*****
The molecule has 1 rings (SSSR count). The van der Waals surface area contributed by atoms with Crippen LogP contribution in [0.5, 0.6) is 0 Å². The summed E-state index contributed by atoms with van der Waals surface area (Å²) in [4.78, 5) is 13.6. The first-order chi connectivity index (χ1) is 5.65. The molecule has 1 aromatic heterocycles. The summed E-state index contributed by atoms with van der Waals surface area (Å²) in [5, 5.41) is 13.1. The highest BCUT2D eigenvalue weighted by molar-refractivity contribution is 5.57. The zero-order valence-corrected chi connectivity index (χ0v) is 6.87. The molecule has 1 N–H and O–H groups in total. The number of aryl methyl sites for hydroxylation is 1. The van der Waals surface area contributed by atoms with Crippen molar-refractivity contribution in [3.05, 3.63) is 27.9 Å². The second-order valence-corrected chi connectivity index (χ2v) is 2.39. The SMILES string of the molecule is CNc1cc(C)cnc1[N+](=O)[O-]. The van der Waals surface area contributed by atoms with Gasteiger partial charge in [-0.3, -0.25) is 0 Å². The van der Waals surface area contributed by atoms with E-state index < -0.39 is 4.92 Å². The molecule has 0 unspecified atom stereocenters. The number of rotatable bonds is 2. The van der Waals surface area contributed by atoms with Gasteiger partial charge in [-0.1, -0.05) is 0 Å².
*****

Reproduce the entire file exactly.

The molecule has 1 rings (SSSR count). The van der Waals surface area contributed by atoms with Crippen LogP contribution in [0.5, 0.6) is 0 Å². The summed E-state index contributed by atoms with van der Waals surface area (Å²) in [4.78, 5) is 13.6. The first-order chi connectivity index (χ1) is 5.65. The molecule has 1 aromatic heterocycles. The summed E-state index contributed by atoms with van der Waals surface area (Å²) in [5, 5.41) is 13.1. The highest BCUT2D eigenvalue weighted by molar-refractivity contribution is 5.57. The zero-order valence-corrected chi connectivity index (χ0v) is 6.87. The molecule has 1 N–H and O–H groups in total. The number of aryl methyl sites for hydroxylation is 1. The van der Waals surface area contributed by atoms with Crippen molar-refractivity contribution in [3.05, 3.63) is 27.9 Å². The second-order valence-corrected chi connectivity index (χ2v) is 2.39. The SMILES string of the molecule is CNc1cc(C)cnc1[N+](=O)[O-]. The van der Waals surface area contributed by atoms with Gasteiger partial charge in [-0.3, -0.25) is 0 Å². The van der Waals surface area contributed by atoms with E-state index < -0.39 is 4.92 Å². The molecule has 0 unspecified atom stereocenters. The number of rotatable bonds is 2. The van der Waals surface area contributed by atoms with Gasteiger partial charge in [-0.1, -0.05) is 0 Å².